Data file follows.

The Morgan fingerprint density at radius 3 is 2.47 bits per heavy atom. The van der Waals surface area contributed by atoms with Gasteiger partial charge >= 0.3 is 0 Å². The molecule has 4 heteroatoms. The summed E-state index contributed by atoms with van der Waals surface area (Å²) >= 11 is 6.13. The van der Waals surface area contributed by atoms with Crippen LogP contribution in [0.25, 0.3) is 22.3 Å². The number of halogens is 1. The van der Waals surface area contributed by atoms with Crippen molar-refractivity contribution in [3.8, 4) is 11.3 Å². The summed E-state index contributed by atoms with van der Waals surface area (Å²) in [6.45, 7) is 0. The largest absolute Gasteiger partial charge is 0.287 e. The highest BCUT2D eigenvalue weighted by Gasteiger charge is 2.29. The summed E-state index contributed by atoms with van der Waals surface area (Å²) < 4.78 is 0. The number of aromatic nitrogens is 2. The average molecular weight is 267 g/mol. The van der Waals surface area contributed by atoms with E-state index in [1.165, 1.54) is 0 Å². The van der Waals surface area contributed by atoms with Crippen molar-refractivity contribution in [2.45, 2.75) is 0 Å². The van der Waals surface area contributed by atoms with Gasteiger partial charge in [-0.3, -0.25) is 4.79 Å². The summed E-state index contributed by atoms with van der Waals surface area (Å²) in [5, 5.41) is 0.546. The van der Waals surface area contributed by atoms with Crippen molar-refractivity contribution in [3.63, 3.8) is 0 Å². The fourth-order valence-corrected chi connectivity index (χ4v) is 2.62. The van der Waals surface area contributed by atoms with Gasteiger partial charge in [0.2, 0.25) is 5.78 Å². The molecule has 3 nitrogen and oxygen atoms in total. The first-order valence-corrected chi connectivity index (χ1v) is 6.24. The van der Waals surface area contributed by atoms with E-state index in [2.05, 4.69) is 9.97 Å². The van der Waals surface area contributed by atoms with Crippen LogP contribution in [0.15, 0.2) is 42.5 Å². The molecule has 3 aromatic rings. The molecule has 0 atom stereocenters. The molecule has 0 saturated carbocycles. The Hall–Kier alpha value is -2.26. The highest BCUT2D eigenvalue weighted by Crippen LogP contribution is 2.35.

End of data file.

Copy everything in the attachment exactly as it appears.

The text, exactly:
The Morgan fingerprint density at radius 3 is 2.47 bits per heavy atom. The van der Waals surface area contributed by atoms with Gasteiger partial charge >= 0.3 is 0 Å². The molecule has 4 heteroatoms. The summed E-state index contributed by atoms with van der Waals surface area (Å²) >= 11 is 6.13. The van der Waals surface area contributed by atoms with Crippen LogP contribution in [0.25, 0.3) is 22.3 Å². The number of halogens is 1. The van der Waals surface area contributed by atoms with Crippen molar-refractivity contribution in [3.8, 4) is 11.3 Å². The summed E-state index contributed by atoms with van der Waals surface area (Å²) in [6.45, 7) is 0. The largest absolute Gasteiger partial charge is 0.287 e. The highest BCUT2D eigenvalue weighted by Gasteiger charge is 2.29. The summed E-state index contributed by atoms with van der Waals surface area (Å²) < 4.78 is 0. The number of aromatic nitrogens is 2. The average molecular weight is 267 g/mol. The van der Waals surface area contributed by atoms with E-state index in [1.165, 1.54) is 0 Å². The van der Waals surface area contributed by atoms with Crippen molar-refractivity contribution in [2.45, 2.75) is 0 Å². The van der Waals surface area contributed by atoms with Gasteiger partial charge in [-0.3, -0.25) is 4.79 Å². The summed E-state index contributed by atoms with van der Waals surface area (Å²) in [5, 5.41) is 0.546. The van der Waals surface area contributed by atoms with Crippen molar-refractivity contribution in [3.63, 3.8) is 0 Å². The fourth-order valence-corrected chi connectivity index (χ4v) is 2.62. The van der Waals surface area contributed by atoms with Gasteiger partial charge in [0.2, 0.25) is 5.78 Å². The molecule has 3 nitrogen and oxygen atoms in total. The first-order valence-corrected chi connectivity index (χ1v) is 6.24. The van der Waals surface area contributed by atoms with E-state index in [2.05, 4.69) is 9.97 Å². The van der Waals surface area contributed by atoms with Crippen LogP contribution in [0.15, 0.2) is 42.5 Å². The molecule has 3 aromatic rings. The molecule has 0 atom stereocenters. The molecule has 0 saturated carbocycles. The Hall–Kier alpha value is -2.26. The highest BCUT2D eigenvalue weighted by Crippen LogP contribution is 2.35.